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The Mass Media

The Mass Media

The Mass Media

UMass Boston Unions Continue to Fight Against Cutbacks

Anneta+Argyres
Anneta Argyres

Since September of last year, the unions at the University of Massachusetts Boston have had their hands full fighting cutbacks that would mean major losses to employees of the university—the professional staff especially.

But what does this mean for students?

Depending on how negotiations between the unions and management go and how the university addresses finances, students could see a rise in tuition and fees in the upcoming school year.

“We are a collective voice for the employees here. Sometimes that means working collaboratively with management to solve problems, sometimes it means engaging in more of a struggle for who’s going to win,” Anneta Argyres, Vice President of the Professional Staff Union (PSU), said. “It’s a battle—in every workplace there is a power dynamic.”

UMass Boston is home to five organized groups of workers: campus police, graduate students, faculty, professional staff, and classified staff. All contracts with the university expired June of 2014, and Argyres explained that it is normal to not have renewed contracts set up in time for that date. Bargaining is a typical part of the process.

“What was unusual this time around for all of us was the level of givebacks that the university was looking for. Cuts to sick time, cuts to vacation time, making it more difficult to access paid medical leaves … that was a level of attack that we have not felt in recent years. It was very surprising,” Argyres told the Mass Media.

However, while all of the unions were asked for givebacks, the PSU received the brunt of the blow. One of the major demands was giving up compensatory time. If professional staff are required to work weekends, nights, or any hours that put significant time above the typical work week, they receive either an increase in pay or equivalent time off. With the elimination of compensatory time, the university could force staff to work as many hours as deemed necessary without any form of compensation.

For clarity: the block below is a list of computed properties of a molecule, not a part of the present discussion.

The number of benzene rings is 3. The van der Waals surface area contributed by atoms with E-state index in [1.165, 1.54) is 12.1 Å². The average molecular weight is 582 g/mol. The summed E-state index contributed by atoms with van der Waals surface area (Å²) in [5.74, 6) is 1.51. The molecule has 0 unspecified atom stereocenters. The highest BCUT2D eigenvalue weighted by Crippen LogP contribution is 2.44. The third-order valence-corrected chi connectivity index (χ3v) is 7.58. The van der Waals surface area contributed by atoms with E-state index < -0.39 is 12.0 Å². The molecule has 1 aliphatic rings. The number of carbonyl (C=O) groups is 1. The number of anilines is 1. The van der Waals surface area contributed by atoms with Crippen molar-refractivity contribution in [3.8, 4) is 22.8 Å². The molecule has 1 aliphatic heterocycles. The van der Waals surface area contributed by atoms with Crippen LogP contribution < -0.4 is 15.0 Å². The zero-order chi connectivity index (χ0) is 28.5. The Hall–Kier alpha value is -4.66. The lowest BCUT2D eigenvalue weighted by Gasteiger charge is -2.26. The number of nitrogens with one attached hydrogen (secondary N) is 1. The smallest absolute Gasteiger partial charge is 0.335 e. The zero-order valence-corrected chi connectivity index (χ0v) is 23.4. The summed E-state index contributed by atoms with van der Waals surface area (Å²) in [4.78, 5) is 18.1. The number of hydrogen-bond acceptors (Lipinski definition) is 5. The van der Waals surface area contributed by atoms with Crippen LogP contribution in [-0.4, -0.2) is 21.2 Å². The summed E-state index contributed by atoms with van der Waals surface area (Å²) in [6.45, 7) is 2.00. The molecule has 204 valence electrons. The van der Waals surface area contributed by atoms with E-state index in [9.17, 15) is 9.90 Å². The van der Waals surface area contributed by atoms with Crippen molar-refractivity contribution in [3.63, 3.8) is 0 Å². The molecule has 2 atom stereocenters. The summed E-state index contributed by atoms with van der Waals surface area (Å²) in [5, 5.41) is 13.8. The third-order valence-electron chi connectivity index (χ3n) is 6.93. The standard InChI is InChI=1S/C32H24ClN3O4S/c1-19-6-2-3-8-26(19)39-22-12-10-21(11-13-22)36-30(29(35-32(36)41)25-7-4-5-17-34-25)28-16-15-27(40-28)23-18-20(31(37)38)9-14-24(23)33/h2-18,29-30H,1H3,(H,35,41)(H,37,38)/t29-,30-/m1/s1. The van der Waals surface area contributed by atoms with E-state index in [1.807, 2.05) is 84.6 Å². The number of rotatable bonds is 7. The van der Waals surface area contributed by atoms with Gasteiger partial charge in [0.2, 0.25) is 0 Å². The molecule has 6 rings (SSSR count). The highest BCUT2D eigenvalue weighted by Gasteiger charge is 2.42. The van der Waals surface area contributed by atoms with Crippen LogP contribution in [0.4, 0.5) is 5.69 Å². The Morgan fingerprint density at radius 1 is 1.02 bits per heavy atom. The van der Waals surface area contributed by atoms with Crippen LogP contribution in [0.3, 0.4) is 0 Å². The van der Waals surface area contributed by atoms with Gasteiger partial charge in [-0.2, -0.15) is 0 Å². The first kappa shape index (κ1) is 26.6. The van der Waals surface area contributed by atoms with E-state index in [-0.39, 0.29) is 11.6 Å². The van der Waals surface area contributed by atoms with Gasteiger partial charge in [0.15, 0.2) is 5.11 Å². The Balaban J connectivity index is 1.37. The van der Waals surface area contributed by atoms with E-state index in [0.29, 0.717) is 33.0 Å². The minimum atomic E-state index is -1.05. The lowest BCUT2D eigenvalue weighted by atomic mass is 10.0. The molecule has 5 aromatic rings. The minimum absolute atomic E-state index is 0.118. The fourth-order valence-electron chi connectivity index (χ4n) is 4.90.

The PSU is also still facing the issue of potentially receiving lower raises than everybody else. Most state workers receive a 3 percent cost of living raise starting last July. The university is trying to take a chunk of the pool of money that should be for these raises and use it for merit pay, which would mean some employees would receive money over others. The PSU is willing to discuss the existence of a merit pay system so long as it is done with additional money. However, they feel that the 3 percent raise should be guaranteed equally across the board.

“Most of this, the university has stepped away from. They have given up the attack on compensatory time, the attack on sick and vacation time, but they have not stepped away from the attack on the cost of living increase and there are two other big articles they are trying to weaken the current language to give management broader rights. We are closer, but not quite there,” Argyres said.

One of the biggest instances of potential space for abuse is an issue the unions call “doc-in-the-box,” which is a management proposal for the right, at any time, to send an employee to be mentally or physically evaluated for fitness to work by a doctor paid for by management. While it is common for contracts to require medical clearance to return to work after a sick leave, the doc-in-the-box plan can be problematic for employees.